This prover, an ancestor of today’s ACL2, supports a logic whose syntax is a fragment of pure LISP. All functions that are definable in this logic are actually executable. Because most mathematical functions are not executable, such a prover does not appear to be a strong candidate for formalising mathematics, but Shankar developed a proof fitted to nqthm’s strengths.

Shankar defined LISP data structures for the syntax of a first-order logic called Z2. One frequently occurring task in the proof is to demonstrate that various formulas are provable in Z2, and Shankar wrote a function to generate Z2 proofs of any given propositional tautology. The next step was to represent the metatheory of Z2 within itself, and in a tremendous technical feat, he defined a LISP interpreter and showed that it was representable in Z2: and hence, arbitrary computations were representable. This tautology checker and LISP interpreter were not simply coded in the LISP language but were introduced as functions to the nqthm theorem prover, which verified that they terminated. The various properties claimed above were all verified using nqthm. From all that, Shankar could construct Gödel’s undecidable sentence.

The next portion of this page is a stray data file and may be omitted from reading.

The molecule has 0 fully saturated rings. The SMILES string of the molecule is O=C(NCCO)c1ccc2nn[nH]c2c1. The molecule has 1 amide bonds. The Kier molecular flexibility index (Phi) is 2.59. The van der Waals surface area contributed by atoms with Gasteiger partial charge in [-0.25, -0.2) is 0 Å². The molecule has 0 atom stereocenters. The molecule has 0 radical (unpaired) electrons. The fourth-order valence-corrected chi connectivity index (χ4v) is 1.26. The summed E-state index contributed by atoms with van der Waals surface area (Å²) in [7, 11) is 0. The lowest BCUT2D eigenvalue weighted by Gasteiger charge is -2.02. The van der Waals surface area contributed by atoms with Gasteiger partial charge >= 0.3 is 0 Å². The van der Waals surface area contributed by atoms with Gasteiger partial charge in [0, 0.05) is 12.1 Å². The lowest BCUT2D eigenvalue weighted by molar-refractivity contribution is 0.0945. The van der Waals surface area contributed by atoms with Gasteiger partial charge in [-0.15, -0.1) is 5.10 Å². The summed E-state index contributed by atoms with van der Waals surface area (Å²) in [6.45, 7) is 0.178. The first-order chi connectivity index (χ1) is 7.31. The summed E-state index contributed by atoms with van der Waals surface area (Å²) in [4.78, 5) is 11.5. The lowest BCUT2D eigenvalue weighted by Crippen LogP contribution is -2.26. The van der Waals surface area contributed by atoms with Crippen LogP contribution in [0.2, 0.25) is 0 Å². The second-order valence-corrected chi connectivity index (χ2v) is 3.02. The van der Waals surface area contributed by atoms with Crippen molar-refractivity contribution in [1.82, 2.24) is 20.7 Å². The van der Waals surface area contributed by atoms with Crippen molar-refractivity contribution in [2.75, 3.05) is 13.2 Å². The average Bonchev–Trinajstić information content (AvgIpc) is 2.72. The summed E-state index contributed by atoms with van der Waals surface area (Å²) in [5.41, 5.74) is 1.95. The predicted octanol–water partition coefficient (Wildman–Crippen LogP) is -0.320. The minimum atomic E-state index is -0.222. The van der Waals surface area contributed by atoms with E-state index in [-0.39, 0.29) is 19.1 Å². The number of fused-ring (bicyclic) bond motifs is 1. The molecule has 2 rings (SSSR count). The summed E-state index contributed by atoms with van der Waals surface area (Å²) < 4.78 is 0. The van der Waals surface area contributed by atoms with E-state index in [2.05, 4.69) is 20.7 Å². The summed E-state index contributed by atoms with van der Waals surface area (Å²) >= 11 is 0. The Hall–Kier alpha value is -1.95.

The incompleteness proofs have been mechanised by a great many authors and this perhaps is the main implication of incompleteness for the machine formalisation of mathematics. But Shankar was first and did it using the hardware and software in the early 1980s, a truly remarkable feat.